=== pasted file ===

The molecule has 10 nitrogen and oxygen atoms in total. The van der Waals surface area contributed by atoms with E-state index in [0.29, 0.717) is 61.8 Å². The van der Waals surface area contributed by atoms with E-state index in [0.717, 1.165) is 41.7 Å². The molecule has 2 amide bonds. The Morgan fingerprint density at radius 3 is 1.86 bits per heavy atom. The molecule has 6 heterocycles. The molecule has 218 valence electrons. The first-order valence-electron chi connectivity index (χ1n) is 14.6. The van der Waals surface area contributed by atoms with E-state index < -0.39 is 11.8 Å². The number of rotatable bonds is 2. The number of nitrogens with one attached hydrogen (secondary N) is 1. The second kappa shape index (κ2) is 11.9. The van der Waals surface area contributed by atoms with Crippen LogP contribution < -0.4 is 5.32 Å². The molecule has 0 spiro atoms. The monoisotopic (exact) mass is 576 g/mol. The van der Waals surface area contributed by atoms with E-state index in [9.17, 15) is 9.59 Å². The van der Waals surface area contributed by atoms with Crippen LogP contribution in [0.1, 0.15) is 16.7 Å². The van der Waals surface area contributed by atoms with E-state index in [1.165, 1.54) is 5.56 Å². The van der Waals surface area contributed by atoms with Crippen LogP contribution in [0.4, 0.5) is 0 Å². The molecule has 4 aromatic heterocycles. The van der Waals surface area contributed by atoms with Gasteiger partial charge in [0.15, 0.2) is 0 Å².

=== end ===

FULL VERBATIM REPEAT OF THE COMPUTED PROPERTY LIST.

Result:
The molecule has 10 nitrogen and oxygen atoms in total. The van der Waals surface area contributed by atoms with E-state index in [0.29, 0.717) is 61.8 Å². The van der Waals surface area contributed by atoms with E-state index in [0.717, 1.165) is 41.7 Å². The molecule has 2 amide bonds. The Morgan fingerprint density at radius 3 is 1.86 bits per heavy atom. The molecule has 6 heterocycles. The molecule has 218 valence electrons. The first-order valence-electron chi connectivity index (χ1n) is 14.6. The van der Waals surface area contributed by atoms with E-state index < -0.39 is 11.8 Å². The number of rotatable bonds is 2. The number of nitrogens with one attached hydrogen (secondary N) is 1. The second kappa shape index (κ2) is 11.9. The van der Waals surface area contributed by atoms with Crippen LogP contribution < -0.4 is 5.32 Å². The molecule has 0 spiro atoms. The monoisotopic (exact) mass is 576 g/mol. The van der Waals surface area contributed by atoms with E-state index in [9.17, 15) is 9.59 Å². The van der Waals surface area contributed by atoms with Crippen LogP contribution in [0.1, 0.15) is 16.7 Å². The van der Waals surface area contributed by atoms with E-state index in [1.165, 1.54) is 5.56 Å². The van der Waals surface area contributed by atoms with Crippen LogP contribution in [0.4, 0.5) is 0 Å². The molecule has 4 aromatic heterocycles. The van der Waals surface area contributed by atoms with Gasteiger partial charge in [0.15, 0.2) is 0 Å².